Maui Real Estate Blog

So You Want Buy a Home to Vacation Rent on Maui

Everywhere you turn these days, you are bound to see an ad for Airbnb or VRBO. These businesses are changing where people stay on vacation. They are also leading to an increase in the number of buyers looking for single family homes that they can buy to rent on Airbnb. That said, Hawaii is similar to a lot of other locales in that they are increasing regulations on single family home vacation rentals.

The goal of this post is to delve into the rules and regulations that one might face if they have ambitions to vacation rent. It should be a prerequisite so that you can make an informed decision as to whether or not pursuing a home to vacation rent ultimately makes sense for your needs.

To be clear, this post is applicable to homes and not condos. There are a large number of condos on Maui zoned to allow short term rentals.

Are There Any Legal Vacation Rental Homes on Maui?

Hotel/Resort is the only type of zoning on Maui that allows for vacation/rentals. The bulk of the properties located within this zoning are hotels or vacation rental condominiums. There are literally a handful of homes around the island that have hotel/resort zoning. It is extremely rare that you will see the a hotel/resort zoned home on the market.

If a property does not have hotel/resort zoning, a homeowner could seek one of two different types of permits. 1. Short term rental 2. Bed and Breakfast.

Short Term Rental Permits

The short term rental permit is applicable to those who want to own a second home that they vacation rent. Maui County has legislation in place to regulate vacation rentals of single-family homes and agriculturally zoned properties. The application/licensing process is lengthy. The County does not approve all applications. If there are multiple short term rental homes in a neighborhood, new applications are subject to a formal review and public hearing by the Maui Planning Commission. For those that want to take a deep dive into the short term rental legislation, it is available online via the county website.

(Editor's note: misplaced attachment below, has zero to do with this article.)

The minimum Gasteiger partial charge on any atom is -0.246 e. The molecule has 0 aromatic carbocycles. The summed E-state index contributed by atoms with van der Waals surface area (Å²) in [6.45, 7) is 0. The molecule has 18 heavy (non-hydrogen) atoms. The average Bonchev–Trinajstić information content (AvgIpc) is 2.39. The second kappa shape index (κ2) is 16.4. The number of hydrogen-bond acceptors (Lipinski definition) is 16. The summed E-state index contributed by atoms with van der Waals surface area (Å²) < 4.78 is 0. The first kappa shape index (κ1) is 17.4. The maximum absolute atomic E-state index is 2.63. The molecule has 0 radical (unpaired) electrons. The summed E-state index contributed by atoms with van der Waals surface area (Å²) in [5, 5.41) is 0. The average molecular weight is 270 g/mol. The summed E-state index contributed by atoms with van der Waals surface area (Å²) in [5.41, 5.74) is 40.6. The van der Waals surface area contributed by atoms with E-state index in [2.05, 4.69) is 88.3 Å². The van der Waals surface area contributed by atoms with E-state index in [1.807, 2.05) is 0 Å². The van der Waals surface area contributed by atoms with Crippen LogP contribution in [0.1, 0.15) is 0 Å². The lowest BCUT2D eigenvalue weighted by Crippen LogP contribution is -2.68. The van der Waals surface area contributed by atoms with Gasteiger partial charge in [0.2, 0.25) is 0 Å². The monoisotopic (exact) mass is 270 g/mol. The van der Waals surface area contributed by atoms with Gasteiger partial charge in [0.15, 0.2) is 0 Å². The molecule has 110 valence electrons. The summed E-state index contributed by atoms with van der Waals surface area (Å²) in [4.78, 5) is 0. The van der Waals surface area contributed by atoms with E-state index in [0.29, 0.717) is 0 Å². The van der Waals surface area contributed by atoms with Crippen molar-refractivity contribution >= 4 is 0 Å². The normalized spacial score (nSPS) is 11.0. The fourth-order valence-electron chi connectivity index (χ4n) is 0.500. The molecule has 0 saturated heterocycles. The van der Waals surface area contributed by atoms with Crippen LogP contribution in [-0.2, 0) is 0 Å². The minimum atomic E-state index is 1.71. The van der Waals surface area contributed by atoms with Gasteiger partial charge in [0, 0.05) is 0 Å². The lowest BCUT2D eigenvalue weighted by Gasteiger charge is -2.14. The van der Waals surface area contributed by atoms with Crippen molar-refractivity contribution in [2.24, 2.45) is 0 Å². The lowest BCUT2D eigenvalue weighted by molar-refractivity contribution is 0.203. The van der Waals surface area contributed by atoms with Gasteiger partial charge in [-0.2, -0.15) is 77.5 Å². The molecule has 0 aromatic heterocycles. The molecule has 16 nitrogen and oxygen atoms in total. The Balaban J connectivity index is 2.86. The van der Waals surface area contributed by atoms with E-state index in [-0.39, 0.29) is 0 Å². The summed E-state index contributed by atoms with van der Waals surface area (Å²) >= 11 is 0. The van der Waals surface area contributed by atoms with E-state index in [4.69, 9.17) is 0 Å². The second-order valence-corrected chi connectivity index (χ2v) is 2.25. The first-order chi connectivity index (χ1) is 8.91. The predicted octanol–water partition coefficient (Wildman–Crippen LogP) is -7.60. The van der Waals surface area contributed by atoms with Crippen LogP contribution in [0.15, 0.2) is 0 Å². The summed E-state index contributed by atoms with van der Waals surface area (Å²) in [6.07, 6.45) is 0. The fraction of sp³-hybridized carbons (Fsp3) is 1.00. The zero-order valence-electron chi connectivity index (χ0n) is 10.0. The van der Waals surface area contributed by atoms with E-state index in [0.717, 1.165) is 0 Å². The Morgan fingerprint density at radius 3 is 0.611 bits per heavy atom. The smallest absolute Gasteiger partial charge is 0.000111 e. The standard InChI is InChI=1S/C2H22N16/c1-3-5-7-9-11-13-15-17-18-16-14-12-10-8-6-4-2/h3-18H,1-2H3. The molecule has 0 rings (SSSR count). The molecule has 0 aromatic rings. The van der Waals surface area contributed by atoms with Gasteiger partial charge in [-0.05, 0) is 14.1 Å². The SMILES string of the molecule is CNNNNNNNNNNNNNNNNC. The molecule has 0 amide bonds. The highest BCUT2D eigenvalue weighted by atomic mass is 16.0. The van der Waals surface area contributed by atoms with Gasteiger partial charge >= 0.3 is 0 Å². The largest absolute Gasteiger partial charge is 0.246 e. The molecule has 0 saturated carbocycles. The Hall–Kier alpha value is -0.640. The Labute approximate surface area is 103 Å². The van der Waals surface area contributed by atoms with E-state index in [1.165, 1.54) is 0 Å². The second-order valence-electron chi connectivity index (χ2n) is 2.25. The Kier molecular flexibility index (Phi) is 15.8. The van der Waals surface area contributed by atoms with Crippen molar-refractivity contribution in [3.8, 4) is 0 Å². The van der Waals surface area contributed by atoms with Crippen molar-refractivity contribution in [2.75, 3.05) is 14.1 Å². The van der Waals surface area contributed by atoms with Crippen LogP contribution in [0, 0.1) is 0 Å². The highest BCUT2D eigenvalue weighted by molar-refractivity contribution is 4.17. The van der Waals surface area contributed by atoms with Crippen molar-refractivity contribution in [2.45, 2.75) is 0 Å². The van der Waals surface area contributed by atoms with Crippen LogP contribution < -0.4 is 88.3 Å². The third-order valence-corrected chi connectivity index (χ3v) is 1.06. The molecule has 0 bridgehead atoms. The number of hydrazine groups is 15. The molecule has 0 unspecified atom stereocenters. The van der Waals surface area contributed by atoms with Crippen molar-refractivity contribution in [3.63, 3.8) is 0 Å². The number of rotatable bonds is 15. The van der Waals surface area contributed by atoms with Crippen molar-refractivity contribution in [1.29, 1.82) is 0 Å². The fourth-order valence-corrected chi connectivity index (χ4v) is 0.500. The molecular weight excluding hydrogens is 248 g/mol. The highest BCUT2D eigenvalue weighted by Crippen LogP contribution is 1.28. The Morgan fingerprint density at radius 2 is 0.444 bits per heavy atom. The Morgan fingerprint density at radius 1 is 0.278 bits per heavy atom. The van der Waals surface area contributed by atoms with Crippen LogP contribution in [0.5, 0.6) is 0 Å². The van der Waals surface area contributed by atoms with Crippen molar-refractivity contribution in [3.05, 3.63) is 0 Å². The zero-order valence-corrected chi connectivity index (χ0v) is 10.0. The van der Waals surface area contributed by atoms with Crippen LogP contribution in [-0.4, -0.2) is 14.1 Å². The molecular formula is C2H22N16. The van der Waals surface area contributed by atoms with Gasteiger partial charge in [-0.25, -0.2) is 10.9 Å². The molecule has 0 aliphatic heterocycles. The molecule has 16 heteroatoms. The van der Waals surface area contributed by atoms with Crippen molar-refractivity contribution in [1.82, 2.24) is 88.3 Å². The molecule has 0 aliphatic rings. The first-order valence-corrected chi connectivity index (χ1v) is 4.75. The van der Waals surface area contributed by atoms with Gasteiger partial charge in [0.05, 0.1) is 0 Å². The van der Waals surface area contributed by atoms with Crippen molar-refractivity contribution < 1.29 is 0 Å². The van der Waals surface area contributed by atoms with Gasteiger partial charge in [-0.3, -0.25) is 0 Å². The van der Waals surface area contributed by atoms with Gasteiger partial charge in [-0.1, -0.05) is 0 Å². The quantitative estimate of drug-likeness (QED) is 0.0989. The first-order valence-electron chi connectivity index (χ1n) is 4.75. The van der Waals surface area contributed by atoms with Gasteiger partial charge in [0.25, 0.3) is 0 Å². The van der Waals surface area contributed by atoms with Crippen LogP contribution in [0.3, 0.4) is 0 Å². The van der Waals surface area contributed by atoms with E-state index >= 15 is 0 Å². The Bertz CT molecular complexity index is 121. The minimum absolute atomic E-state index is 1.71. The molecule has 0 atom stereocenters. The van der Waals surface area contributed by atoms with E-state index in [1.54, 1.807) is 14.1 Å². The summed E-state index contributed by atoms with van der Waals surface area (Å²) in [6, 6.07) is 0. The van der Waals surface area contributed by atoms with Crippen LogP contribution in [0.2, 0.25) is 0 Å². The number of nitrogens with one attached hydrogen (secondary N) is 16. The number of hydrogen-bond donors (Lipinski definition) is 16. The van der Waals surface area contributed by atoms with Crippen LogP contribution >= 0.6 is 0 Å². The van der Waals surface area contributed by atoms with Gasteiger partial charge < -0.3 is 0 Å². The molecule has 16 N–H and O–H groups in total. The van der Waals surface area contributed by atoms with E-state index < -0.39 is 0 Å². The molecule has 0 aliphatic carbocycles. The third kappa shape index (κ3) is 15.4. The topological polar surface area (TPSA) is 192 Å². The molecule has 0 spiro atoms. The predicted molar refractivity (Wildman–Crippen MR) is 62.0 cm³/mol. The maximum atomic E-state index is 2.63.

Some important things to know about the short term rental rules include the following:

  1. There is a five year ownership requirement to be eligible to apply for a short term rental permit. In other words, you cannot apply until you have owned the home for five years.
  2. The short term rental permits do not transfer with the sale of the property. New owners must wait five years and then apply for a new permit.
  3. Any short term rental on agriculturally zoned land requires Maui Planning Commission Approval.
  4. Accessory dwellings, also known as ohanas or cottages, may not be rented on short term basis.
  5. There are geographic caps for permits. In non-planning speak, that means there are limits to the number of vacation rentals in a community. As of this date (April 2019), no areas on Maui have met their caps.

Bed and Breakfast Permit